Customer research confusion reduction – There are six types of customer surveys

There is quite a lot of confusion about which types of customer research are useful for predicting revenue, and which serve more general purposes. No matter what type of research you want to start, there is an important principle to observe: You must provide more value than you extract! Customers must get more benefit from your process than you do. You have to tell them why you are asking questions, what you have learned, and what you then plan to do.

The communication part is simple, though most companies do not do it. Implementation is harder. If you do not have the people and money necessary to act on what you learn from customer research, you should not do it at all. Those resources need to be guaranteed before you start, not afterwards.

Six survey types

Here are the six types of general customer experience research. Each survey type has specific uses.

  1. Benchmark surveys are used to compare your performance with that of your competitors. If the survey and measurement system are chosen correctly, the trend in your performance compared to that of your main competitor will predict your relative market share. Benchmarks can be done at the level of your overall brand, as well as for individual divisions, products and services. The best are ‘double-blind’. This means you don’t know who answers, and the people answering do not know who is funding the research. Most double-blind surveys are panel-based, and panel members receive points or cash-equivalents for responding. The clear disadvantage is that there is no way of following up with an unhappy customer, since you don’t know who has responded.
  2. Brand surveys are those where you ask your customers, partners or employees for their views on your company overall, as distinct from any individual product or service. If you can avoid influencing the responders, brand survey results trends can give you an indication of future revenue trend. However, since your brand survey does not cover your competitors, you don’t really know whether you are improving relative to them, so can’t predict revenue accurately If you improve, but they improve more quickly, you lose share over time.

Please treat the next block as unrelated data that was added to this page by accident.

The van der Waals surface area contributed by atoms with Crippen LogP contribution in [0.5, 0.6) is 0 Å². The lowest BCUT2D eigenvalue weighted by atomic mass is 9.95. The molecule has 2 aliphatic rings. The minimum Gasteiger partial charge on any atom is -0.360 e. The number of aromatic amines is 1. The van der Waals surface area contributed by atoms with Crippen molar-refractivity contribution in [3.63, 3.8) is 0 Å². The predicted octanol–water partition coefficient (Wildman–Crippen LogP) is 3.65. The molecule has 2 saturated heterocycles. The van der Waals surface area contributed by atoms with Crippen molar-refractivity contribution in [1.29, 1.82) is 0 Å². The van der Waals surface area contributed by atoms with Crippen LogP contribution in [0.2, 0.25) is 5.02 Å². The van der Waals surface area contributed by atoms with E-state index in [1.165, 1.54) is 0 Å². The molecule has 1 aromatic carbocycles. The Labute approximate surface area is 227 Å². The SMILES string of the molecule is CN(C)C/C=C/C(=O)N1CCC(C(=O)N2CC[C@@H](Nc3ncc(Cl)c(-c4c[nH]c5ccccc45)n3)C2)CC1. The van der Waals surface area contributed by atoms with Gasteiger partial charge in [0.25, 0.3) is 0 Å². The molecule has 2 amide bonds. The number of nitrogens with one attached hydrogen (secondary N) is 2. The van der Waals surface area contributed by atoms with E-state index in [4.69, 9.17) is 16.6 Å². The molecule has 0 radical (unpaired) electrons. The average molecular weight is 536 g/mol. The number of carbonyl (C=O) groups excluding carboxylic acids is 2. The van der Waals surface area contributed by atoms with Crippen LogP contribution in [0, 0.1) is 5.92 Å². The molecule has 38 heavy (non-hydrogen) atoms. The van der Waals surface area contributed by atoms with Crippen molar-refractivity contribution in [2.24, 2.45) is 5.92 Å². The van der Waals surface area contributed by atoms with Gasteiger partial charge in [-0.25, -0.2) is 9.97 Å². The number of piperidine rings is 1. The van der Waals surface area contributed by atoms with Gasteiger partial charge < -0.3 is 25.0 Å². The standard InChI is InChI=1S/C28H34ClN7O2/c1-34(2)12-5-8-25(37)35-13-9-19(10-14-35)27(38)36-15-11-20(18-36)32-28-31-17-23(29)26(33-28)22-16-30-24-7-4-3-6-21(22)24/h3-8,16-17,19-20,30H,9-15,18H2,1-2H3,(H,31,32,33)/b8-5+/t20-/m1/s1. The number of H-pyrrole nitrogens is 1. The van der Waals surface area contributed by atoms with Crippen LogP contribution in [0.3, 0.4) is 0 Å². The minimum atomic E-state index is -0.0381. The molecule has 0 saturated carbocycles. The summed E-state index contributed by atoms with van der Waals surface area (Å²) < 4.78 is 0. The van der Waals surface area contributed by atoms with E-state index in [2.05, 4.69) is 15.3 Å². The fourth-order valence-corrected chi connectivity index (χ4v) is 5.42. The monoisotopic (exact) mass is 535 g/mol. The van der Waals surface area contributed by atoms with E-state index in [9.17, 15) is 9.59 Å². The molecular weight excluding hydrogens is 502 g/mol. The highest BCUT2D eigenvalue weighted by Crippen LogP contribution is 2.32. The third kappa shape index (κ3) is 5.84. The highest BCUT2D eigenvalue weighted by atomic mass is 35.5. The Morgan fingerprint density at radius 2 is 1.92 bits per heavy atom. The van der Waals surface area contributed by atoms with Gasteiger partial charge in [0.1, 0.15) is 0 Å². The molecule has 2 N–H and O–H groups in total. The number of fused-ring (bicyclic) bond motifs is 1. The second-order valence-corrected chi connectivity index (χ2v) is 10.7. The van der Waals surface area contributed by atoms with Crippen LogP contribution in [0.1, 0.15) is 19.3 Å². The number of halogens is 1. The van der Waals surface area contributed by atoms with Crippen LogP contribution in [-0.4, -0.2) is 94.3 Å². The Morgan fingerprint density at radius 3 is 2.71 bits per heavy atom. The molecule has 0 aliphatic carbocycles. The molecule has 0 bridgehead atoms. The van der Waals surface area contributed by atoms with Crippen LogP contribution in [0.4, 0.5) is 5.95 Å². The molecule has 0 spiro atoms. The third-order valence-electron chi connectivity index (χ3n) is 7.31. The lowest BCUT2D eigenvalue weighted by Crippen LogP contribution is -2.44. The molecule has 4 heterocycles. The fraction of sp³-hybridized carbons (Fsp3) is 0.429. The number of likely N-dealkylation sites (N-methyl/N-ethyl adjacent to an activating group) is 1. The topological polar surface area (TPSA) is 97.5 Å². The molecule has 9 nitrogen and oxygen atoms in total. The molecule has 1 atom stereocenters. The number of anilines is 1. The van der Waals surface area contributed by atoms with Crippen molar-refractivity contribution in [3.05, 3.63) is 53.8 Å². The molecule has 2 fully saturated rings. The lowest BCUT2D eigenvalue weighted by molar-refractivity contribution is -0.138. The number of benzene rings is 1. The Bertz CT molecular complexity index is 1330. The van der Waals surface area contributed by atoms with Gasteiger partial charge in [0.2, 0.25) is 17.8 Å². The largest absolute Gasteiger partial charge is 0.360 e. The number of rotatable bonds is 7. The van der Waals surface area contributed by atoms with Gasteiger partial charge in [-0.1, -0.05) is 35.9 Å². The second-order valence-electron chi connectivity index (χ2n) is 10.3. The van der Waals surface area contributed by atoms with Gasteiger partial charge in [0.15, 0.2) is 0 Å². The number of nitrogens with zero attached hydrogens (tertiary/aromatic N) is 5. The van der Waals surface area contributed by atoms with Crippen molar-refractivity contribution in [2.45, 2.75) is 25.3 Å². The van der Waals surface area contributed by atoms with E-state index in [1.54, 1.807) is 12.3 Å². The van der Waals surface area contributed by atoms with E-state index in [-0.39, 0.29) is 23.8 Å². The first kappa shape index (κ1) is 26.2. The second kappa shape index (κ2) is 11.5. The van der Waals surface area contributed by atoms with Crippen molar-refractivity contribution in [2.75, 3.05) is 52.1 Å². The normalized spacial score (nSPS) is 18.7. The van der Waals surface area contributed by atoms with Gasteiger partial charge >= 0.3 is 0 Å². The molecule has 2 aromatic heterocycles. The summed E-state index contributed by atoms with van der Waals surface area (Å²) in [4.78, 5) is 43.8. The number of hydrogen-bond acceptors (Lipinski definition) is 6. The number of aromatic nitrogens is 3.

3. Relationship surveys are in-depth research with your most important customers. While they are a subset of brand surveys, they require a specific methodology. They are particularly useful if your company has a small number of large customers that provide the majority of your revenue. The best relationship surveys are done face-to-face by a customer experience professional from your own company. They are more directly useful than benchmark surveys in that the input can be worked on directly with your customers. When relationship surveys are done by a function that is independent of the people being measured, they can be good revenue predictors for that customer segment.
  4. Product / service / project surveys get feedback from customers about one of your individual product or service offerings. Using the example of Apple, a benchmark survey would cover the overall brand, while a product survey would be about an individual Mac or iPhone model, for example. They are not good revenue predictors.
  5. Transactional surveys measure customer experience with various customer contact points. Examples would be satisfaction with a price quotation, an ordering process or with telephone support. They do not predict revenue.
  6. Supplier surveys are often neglected. Many large companies survey their own people about the experience they have with a list of suppliers. The company’s procurement people are then measured on improving supplier performance in whatever dimensions are felt to be defective. If your company is covered by such a survey run by one of your customers, you are in luck. As distinct from all other survey types, the customer has ‘skin in the game’ and will want to work with you on improvements. Syndicated supplier surveys also exist.

Feedback welcome below. I would be happy to hear contradictory views.